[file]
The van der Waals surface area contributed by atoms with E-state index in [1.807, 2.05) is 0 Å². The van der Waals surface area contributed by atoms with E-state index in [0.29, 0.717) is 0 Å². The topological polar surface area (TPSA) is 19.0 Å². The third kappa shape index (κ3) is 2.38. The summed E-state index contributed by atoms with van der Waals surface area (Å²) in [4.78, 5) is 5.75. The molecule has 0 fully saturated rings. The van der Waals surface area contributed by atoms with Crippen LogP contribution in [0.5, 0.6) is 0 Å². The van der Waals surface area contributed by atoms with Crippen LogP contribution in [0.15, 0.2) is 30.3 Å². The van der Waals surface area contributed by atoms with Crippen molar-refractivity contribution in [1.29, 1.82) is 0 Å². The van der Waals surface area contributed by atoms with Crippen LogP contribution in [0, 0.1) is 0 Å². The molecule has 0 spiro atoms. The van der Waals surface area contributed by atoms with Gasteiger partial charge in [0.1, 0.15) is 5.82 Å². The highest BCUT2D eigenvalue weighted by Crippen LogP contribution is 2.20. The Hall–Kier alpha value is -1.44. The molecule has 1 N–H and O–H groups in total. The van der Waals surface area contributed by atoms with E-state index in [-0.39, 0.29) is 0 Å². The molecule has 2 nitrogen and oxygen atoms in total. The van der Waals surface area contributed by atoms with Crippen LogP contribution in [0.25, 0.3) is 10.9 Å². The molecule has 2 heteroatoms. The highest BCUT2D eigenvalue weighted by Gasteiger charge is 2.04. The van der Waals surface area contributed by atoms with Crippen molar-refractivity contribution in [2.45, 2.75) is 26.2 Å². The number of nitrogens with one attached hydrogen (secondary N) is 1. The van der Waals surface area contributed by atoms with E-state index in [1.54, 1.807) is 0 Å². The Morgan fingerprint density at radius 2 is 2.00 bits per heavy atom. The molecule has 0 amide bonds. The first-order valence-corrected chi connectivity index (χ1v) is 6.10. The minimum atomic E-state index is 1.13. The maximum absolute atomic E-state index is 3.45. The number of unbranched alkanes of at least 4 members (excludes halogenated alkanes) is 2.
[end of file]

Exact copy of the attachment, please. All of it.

The van der Waals surface area contributed by atoms with E-state index in [1.807, 2.05) is 0 Å². The van der Waals surface area contributed by atoms with E-state index in [0.29, 0.717) is 0 Å². The topological polar surface area (TPSA) is 19.0 Å². The third kappa shape index (κ3) is 2.38. The summed E-state index contributed by atoms with van der Waals surface area (Å²) in [4.78, 5) is 5.75. The molecule has 0 fully saturated rings. The van der Waals surface area contributed by atoms with Crippen LogP contribution in [0.5, 0.6) is 0 Å². The van der Waals surface area contributed by atoms with Crippen LogP contribution in [0.15, 0.2) is 30.3 Å². The van der Waals surface area contributed by atoms with Crippen molar-refractivity contribution in [1.29, 1.82) is 0 Å². The van der Waals surface area contributed by atoms with Crippen LogP contribution in [0, 0.1) is 0 Å². The molecule has 0 spiro atoms. The van der Waals surface area contributed by atoms with Gasteiger partial charge in [0.1, 0.15) is 5.82 Å². The highest BCUT2D eigenvalue weighted by Crippen LogP contribution is 2.20. The Hall–Kier alpha value is -1.44. The molecule has 1 N–H and O–H groups in total. The van der Waals surface area contributed by atoms with E-state index in [-0.39, 0.29) is 0 Å². The molecule has 2 nitrogen and oxygen atoms in total. The van der Waals surface area contributed by atoms with Crippen LogP contribution in [0.25, 0.3) is 10.9 Å². The molecule has 2 heteroatoms. The highest BCUT2D eigenvalue weighted by Gasteiger charge is 2.04. The van der Waals surface area contributed by atoms with Crippen molar-refractivity contribution in [2.45, 2.75) is 26.2 Å². The number of nitrogens with one attached hydrogen (secondary N) is 1. The van der Waals surface area contributed by atoms with E-state index in [1.54, 1.807) is 0 Å². The Morgan fingerprint density at radius 2 is 2.00 bits per heavy atom. The molecule has 0 amide bonds. The first-order valence-corrected chi connectivity index (χ1v) is 6.10. The minimum atomic E-state index is 1.13. The maximum absolute atomic E-state index is 3.45. The number of unbranched alkanes of at least 4 members (excludes halogenated alkanes) is 2.